The New Orleans Hornets could certainly go a lot of ways with the No. 10 overall pick, and while going with Austin Rivers is enticing, it would be a bit of a stretch.
Rivers is a true combo-guard, with serious questions regarding his efficiency and his ability to be a legitimate defender in the NBA.
He also happens to be a prospect with a lot of upside because of his elite scoring ability and the fact that he grew up learning the game from Celtics' coach Doc Rivers.
The Hornets could certainly benefit from adding scoring to their lineup and while going with Rivers might give them that production, it also is a risk move to make, especially with other shooting guards, like Terrence Ross and Jeremy Lamb available.
Drafting Jeremy Lamb would be somewhat of a head-scratcher for the Portland Trail Blazers.
They have Wesley Matthews at the two-guard spot, and they have bigger needs to fill—specifically at the point guard position.
With players like Kendall Marshall still available, the Trail Blazers would be wiser to trade back into the draft where they could maximize the value of their pick while also being able to draft a point guard like Marshall or even Marquis Teague.
While Lamb might be the best scorer left on the board, the Blazers need to focus on their more pressing needs, and that's why drafting Lamb would be such a questionable pick to make.
After trading away Andrew Bogut this past season, the Milwaukee Bucks' biggest need exists at the center spot.
With both Tyler Zeller and Meyers Leonard available, the Bucks would be making the wiser choice by going with Leonard.
While Zeller might be the safer bet for the immediate future, Leonard has the raw potential and athletic talent, combined with his 7'1'' frame, that could help him develop into a more solidified center in the NBA for the long-term.
Leonard might be a project player for the Bucks, but the potential that exists in his game is worth the risk of drafting him at the end of the lottery.
If Kendall Marshall is still on the board, as he is in Ford's mock draft, the Phoenix Suns would be ridiculously foolish to pass on him for a player like Terrence Ross.
While Ross is talented scorer, the Suns need to find a franchise point guard more than they need to add scoring at the shooting guard spot.
With uncertainty surrounding Steve Nash's future in Phoenix, the Suns' biggest need in the draft is to find a player who can be their franchise point guard, and Marshall is that guy.
If the Suns waste their No. 13 pick on Ross, they could be making the biggest mistake of the 2012 draft, and that's the last thing the Suns need to do.
The Houston Rockets need a center, there's no doubt about that. And that's why they'll almost certainly be taking the best available center prospect on the board with their first pick in the first round.
If Tyler Zeller is available his name will certainly be called by the Rockets, and that's good news for both parties.
While Zeller doesn't have the most polish on his post game, he has a solid mid-range jumper that he can use to help spread the floor for the Rockets' offense.
Even if there are questions surrounding Zeller's franchise potential, there's no doubt that his seven-foot frame will be too enticing for the Rockets to pass on. With some coaching and veteran mentoring, Zeller could turn into a solid center for the Rockets.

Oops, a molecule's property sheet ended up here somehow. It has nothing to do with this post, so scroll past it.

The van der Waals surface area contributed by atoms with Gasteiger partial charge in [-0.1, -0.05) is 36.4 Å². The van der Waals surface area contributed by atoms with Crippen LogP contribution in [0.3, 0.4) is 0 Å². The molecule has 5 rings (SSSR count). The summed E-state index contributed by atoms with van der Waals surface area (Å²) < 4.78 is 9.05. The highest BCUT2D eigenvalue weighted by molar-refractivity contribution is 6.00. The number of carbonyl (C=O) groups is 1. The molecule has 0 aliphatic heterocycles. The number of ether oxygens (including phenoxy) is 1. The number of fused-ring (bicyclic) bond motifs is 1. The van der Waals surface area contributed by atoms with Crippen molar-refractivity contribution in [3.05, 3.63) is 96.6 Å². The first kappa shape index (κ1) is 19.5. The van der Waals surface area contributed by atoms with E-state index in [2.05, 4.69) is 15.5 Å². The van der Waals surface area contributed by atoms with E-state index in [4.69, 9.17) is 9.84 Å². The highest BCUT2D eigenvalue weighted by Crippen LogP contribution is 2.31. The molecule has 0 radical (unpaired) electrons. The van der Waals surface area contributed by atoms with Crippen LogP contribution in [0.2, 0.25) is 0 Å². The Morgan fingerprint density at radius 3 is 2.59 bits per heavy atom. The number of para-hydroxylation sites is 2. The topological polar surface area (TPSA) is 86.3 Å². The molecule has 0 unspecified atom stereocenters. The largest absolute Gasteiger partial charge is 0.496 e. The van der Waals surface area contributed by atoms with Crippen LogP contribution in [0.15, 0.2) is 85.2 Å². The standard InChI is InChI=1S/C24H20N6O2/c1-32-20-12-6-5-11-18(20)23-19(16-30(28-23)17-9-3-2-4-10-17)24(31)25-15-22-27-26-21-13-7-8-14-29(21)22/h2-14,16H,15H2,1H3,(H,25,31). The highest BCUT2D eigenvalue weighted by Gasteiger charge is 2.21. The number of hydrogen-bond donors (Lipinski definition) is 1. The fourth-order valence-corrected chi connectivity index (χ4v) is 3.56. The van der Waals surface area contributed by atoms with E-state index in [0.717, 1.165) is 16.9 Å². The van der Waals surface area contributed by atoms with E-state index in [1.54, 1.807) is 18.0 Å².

Drafting Jared Sullinger makes much more sense here for the Philadelphia 76ers than going after Terrence Jones.
Sullinger is a much more fundamental player in the paint and that's what the 76ers need.
The last thing the 76ers need is a player who's heart and intensity is often called into question. That's exactly what they'd be getting if they draft Jones.
While Jones has a high upside, there's also a high level of risk, and that doesn't exist nearly as much with a player like Sullinger. I'd take Sullinger's health risks over Jones' immaturity any day of the week, and the 76ers should too. With that being said, drafting Jones would still be an attempt by the 76ers to fill a need they have, and that's what saves this pick from being a failure.
No one knows what's going to happen with the Houston Rockets' roster this offseason and regardless of what happens, they absolutely must get bigger and more productive in the frontcourt.
Drafting an athletic and versatile power forward like Arnett Moultrie would do just that, and it would be a wise move to make.
Moultrie is also one of the best rebounders in the draft, which the Rockets could certainly benefit from.
After taking Tyler Zeller a few picks before, the Rockets could form an impressive frontcourt duo that could be dominant in the NBA for years to come. Selecting Moultrie would be a great pick for the Rockets, because at worst, it would give them solid bench production, which is something they lacked last season.
If Kendall Marshall falls all the way to the Dallas Mavericks in the first round, at the No. 17 spot, the Mavs could make the steal of the draft.
Marshall is an NBA-ready point guard who plays like a true point guard. He's excellent at facilitating the offense to teammates, and he also knows how to score when his team needs him to.
Does that sound like a point guard you know? It should sound like Jason Kidd, because that's the kind of player that Marshall is.
No matter what happens with Kidd this offseason, the Mavericks would be wise to pull the trigger on Marshall because he could turn out to be the best point guard taken in the 2012 NBA draft.
Drafting Fab Melo so high isn't the smartest move the Timberwolves could make, and it also doesn't really fit the most glaring hole in their depth chart.
The Timberwolves would be much better off going after a shooting guard who can bolster their backcourt, like Tony Wroten Jr. or even John Jenkins.
If the Timberwolves feel like those picks are too far of a stretch, they'd be wiser to trade back into the second round and try to find a shooting guard there than going after a developmental prospect like Fab Melo.
I find it hard to believe that Perry Jones III will fall this far in the draft (which is part of why the picks gets a C+), but if he does, he's not exactly the player that the Magic need on their roster.
Jones is a 6'10'', 234-pound, extremely athletic forward, who will most likely be forced into the power forward position in the NBA.
As a power forward he doesn't really fit into the Magic's system, as they already have a power forward in Ryan Anderson, who plays more like a swingman than a true power forward.
The Magic need a power forward who can bang in the paint, and Jones isn't that player. A wiser pick for the Magic to make here would be to go after a fundamentally sound prospect like Jared Sullinger.